Atlanta wastewater plant cited for polluting Chattahoochee River

Riverkeeper to visitors: Stay out of the river between the R.M. Clayton Water Reclamation Center and West Point Lake amid ongoing sewage treatment issues
Parker Durance kayaks on the Chattahoochee River at Don White Memorial Park in Roswell on July 3, 2023. (Natrice Miller/

Credit: Natrice Miller

Credit: Natrice Miller

Parker Durance kayaks on the Chattahoochee River at Don White Memorial Park in Roswell on July 3, 2023. (Natrice Miller/

City of Atlanta has been tagged by state environmental regulators for a litany of violations at its largest wastewater treatment plant, including discharging poorly treated effluent with high levels of E. coli, ammonia and phosphorus into the Chattahoochee River.

The notice of violations — and a related report from an inspection by Georgia Environmental Protection Division (EPD) regulators last month — reveal major issues at the facility, from broken equipment to plant growth and “solids” on the walls of some treatment basins. Local riverkeepers, meanwhile, say they are still finding alarming levels of bacteria where the plant empties into the Chattahoochee near Atlanta Road.

Jason Ulseth, the Chattahoochee Riverkeeper’s executive director, said they are recommending that anyone planning to paddle, swim or fish on the river limit contact with water along the 70-mile stretch between the facility’s outfall and West Point Lake near LaGrange.

“It’s hit-or-miss right now, so we are advising people to stay out,” Ulseth said.

At the center of the problems is the R.M. Clayton Water Reclamation Center, located in northwest Atlanta near a bend in the Chattahoochee River. The facility, one of the largest of its kind in the Southeast, is permitted to discharge as much as 100 million gallons of treated wastewater every day into the river.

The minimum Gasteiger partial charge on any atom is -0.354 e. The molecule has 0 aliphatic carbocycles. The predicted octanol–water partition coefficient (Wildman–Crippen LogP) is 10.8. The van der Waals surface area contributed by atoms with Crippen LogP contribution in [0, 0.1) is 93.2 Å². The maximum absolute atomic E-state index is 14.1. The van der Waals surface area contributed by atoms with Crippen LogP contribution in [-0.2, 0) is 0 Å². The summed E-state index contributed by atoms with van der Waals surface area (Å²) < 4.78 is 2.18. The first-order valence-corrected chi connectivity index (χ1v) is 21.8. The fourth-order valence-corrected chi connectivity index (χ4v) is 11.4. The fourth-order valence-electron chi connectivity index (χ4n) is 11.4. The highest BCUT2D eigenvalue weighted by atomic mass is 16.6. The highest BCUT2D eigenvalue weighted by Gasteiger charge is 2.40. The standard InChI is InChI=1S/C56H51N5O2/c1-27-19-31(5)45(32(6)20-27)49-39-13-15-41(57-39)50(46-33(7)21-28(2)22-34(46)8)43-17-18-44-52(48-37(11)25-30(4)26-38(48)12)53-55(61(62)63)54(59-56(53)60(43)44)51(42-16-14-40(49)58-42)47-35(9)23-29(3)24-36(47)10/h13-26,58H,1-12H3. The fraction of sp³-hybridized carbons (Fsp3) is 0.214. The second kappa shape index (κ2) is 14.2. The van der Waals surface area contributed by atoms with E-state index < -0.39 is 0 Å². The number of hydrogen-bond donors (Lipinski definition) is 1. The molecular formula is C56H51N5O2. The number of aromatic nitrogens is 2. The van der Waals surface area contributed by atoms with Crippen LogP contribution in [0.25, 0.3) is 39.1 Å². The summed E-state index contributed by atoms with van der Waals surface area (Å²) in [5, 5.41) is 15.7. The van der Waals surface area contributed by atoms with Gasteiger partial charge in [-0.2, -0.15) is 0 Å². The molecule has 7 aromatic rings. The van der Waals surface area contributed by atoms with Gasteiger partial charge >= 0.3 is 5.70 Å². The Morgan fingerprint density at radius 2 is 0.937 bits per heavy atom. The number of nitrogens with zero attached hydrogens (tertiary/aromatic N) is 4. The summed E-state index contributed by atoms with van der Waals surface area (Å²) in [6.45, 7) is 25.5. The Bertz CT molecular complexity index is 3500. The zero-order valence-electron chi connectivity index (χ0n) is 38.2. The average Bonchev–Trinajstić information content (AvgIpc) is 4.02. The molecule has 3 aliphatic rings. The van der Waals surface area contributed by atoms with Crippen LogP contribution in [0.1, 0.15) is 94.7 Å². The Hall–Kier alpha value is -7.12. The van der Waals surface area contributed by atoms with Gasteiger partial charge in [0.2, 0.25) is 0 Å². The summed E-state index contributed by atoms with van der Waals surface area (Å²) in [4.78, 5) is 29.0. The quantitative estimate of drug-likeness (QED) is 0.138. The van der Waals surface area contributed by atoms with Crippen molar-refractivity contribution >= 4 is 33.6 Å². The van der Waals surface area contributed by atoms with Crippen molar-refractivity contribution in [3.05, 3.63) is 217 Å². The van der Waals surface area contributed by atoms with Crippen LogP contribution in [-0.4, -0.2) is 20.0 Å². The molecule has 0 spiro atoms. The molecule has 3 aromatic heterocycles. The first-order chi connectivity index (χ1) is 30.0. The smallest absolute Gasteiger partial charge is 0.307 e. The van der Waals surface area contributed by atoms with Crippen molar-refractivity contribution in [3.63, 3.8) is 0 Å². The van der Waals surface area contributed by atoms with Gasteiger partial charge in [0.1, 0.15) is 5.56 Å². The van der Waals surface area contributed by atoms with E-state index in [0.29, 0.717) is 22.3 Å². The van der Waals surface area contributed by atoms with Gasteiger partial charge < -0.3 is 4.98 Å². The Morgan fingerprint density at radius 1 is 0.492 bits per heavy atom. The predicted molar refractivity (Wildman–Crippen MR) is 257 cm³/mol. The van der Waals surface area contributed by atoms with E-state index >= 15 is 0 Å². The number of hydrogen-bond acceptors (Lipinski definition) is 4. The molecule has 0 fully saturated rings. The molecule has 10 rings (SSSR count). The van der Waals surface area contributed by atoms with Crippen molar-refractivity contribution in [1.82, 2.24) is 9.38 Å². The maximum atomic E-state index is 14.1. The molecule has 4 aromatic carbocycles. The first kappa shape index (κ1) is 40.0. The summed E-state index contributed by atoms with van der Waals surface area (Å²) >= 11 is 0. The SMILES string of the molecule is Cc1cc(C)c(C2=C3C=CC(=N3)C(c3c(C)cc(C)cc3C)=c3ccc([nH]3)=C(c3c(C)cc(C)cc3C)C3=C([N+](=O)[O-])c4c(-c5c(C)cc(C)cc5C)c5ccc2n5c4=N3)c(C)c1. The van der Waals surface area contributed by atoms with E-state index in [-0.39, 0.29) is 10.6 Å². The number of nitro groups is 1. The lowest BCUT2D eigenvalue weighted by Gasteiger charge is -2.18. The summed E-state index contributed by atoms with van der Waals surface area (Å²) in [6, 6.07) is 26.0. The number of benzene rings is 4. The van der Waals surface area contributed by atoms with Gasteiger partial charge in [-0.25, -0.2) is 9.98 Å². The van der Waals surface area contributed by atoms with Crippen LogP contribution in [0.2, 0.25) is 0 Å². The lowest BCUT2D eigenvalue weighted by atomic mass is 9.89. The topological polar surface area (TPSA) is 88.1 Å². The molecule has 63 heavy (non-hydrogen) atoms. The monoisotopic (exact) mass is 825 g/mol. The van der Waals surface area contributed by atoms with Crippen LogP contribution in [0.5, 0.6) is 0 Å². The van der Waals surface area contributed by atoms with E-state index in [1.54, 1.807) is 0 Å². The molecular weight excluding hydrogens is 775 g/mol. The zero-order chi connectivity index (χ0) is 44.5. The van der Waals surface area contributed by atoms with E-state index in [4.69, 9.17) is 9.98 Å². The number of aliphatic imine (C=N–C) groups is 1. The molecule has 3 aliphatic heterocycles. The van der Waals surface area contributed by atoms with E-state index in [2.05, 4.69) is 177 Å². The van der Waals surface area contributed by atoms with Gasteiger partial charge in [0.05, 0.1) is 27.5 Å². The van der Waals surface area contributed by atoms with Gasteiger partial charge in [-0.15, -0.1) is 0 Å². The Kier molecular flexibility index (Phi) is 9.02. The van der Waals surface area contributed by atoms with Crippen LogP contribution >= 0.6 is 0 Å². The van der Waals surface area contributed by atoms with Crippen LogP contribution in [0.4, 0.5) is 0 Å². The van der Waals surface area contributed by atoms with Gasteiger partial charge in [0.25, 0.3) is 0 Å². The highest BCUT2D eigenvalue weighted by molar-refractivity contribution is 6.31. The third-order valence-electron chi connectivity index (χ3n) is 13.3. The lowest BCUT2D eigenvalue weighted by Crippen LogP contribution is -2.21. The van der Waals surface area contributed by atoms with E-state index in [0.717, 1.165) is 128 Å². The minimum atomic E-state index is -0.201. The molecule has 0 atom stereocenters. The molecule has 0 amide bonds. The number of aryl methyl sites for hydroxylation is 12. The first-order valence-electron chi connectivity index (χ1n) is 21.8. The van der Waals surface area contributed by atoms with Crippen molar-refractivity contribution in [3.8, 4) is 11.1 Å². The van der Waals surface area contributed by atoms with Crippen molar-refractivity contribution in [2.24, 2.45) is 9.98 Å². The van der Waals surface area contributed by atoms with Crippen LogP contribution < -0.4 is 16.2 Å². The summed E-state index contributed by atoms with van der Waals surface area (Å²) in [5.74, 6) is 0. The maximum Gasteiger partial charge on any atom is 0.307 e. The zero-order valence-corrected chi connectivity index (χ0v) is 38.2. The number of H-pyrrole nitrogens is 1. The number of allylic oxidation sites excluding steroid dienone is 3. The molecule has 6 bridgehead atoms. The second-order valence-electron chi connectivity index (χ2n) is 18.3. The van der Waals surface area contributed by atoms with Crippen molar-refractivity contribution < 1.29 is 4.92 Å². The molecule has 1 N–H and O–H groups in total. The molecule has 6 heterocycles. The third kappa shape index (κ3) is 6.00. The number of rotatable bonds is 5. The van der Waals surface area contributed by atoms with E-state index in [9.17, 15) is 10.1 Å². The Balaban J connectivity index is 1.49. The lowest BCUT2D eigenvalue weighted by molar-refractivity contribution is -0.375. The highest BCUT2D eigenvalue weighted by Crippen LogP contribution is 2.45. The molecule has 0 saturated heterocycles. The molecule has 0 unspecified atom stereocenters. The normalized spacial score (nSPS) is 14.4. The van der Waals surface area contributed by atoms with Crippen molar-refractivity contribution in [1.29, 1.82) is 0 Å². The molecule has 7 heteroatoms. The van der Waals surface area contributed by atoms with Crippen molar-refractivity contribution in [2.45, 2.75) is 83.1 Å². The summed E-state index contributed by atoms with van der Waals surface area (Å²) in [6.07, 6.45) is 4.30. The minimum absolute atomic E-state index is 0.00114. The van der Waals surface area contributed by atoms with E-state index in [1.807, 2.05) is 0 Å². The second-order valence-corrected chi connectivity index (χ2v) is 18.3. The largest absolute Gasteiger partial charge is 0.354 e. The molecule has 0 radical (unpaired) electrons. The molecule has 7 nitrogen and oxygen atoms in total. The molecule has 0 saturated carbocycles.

But there are limits to how much bacteria and other compounds can be left in the wastewater when it’s released into the river. Contact with water containing high levels of E.coli and other sewage-borne pathogens can lead to serious illness, while ammonia and phosphorus can feed algae blooms and cause fish kills.

The R.M. Clayton facility’s wastewater discharges have failed to meet state and federal standards dozens of times since last July, according to a March 22 letter sent by EPD notifying the City of Atlanta of the violations. The letter was addressed to Commissioner Mikita Browning, who leads Atlanta’s Department of Watershed Management.

In the letter, EPD officials say levels of E. coli, fecal coliform, ammonia, phosphorus and more in the facility’s wastewater discharges into the river, exceeded the allowable limits 48 times between July 2023 and February. The plant is required to tell EPD about violations within 24 hours of learning of them, but failed to do so, the letter says.

Over that same time, R.M. Clayton also reported 21 outfall spills with levels of “suspended solids,” a measure used to gauge particle content in wastewater, that were above permitted limits. But the problems at the plant did not stop in February.

Just last month, the Chattahoochee Riverkeeper detected concentrations of “colony forming” units of E. coli around the facility’s outfall that were north of 120,000 units per 100 milliliters. That’s more than 950 times higher than what the U.S. Environmental Protection Agency says is safe for swimming and other recreation.

After the riverkeeper notified state regulators, EPD inspectors made an unannounced visit to the R.M. Clayton plant on March 7. That visit, documented in a report shared with The Atlanta Journal-Constitution, found many key parts of the plant’s treatment systems were offline.